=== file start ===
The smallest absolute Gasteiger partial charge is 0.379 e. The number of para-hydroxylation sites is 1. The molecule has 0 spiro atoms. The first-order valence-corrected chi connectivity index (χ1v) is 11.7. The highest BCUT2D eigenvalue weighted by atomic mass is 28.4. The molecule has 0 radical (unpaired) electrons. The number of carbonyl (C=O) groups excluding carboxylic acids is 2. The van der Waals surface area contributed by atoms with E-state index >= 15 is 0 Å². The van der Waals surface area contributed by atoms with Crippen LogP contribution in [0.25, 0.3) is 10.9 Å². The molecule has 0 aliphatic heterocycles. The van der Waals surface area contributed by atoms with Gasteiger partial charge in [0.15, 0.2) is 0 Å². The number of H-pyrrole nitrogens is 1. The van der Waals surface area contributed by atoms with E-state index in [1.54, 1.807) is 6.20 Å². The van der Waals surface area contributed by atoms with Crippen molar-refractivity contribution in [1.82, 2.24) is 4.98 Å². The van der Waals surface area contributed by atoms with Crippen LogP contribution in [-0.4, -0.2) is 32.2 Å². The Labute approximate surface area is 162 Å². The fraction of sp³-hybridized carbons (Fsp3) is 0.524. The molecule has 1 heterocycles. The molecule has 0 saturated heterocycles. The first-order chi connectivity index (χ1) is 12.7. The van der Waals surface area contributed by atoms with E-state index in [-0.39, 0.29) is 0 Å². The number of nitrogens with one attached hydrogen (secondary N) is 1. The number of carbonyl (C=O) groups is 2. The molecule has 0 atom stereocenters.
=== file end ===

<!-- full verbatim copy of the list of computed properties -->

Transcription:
The smallest absolute Gasteiger partial charge is 0.379 e. The number of para-hydroxylation sites is 1. The molecule has 0 spiro atoms. The first-order valence-corrected chi connectivity index (χ1v) is 11.7. The highest BCUT2D eigenvalue weighted by atomic mass is 28.4. The molecule has 0 radical (unpaired) electrons. The number of carbonyl (C=O) groups excluding carboxylic acids is 2. The van der Waals surface area contributed by atoms with E-state index >= 15 is 0 Å². The van der Waals surface area contributed by atoms with Crippen LogP contribution in [0.25, 0.3) is 10.9 Å². The molecule has 0 aliphatic heterocycles. The van der Waals surface area contributed by atoms with Gasteiger partial charge in [0.15, 0.2) is 0 Å². The number of H-pyrrole nitrogens is 1. The van der Waals surface area contributed by atoms with E-state index in [1.54, 1.807) is 6.20 Å². The van der Waals surface area contributed by atoms with Crippen molar-refractivity contribution in [1.82, 2.24) is 4.98 Å². The van der Waals surface area contributed by atoms with Crippen LogP contribution in [-0.4, -0.2) is 32.2 Å². The Labute approximate surface area is 162 Å². The fraction of sp³-hybridized carbons (Fsp3) is 0.524. The molecule has 1 heterocycles. The molecule has 0 saturated heterocycles. The first-order chi connectivity index (χ1) is 12.7. The van der Waals surface area contributed by atoms with E-state index in [-0.39, 0.29) is 0 Å². The number of nitrogens with one attached hydrogen (secondary N) is 1. The number of carbonyl (C=O) groups is 2. The molecule has 0 atom stereocenters.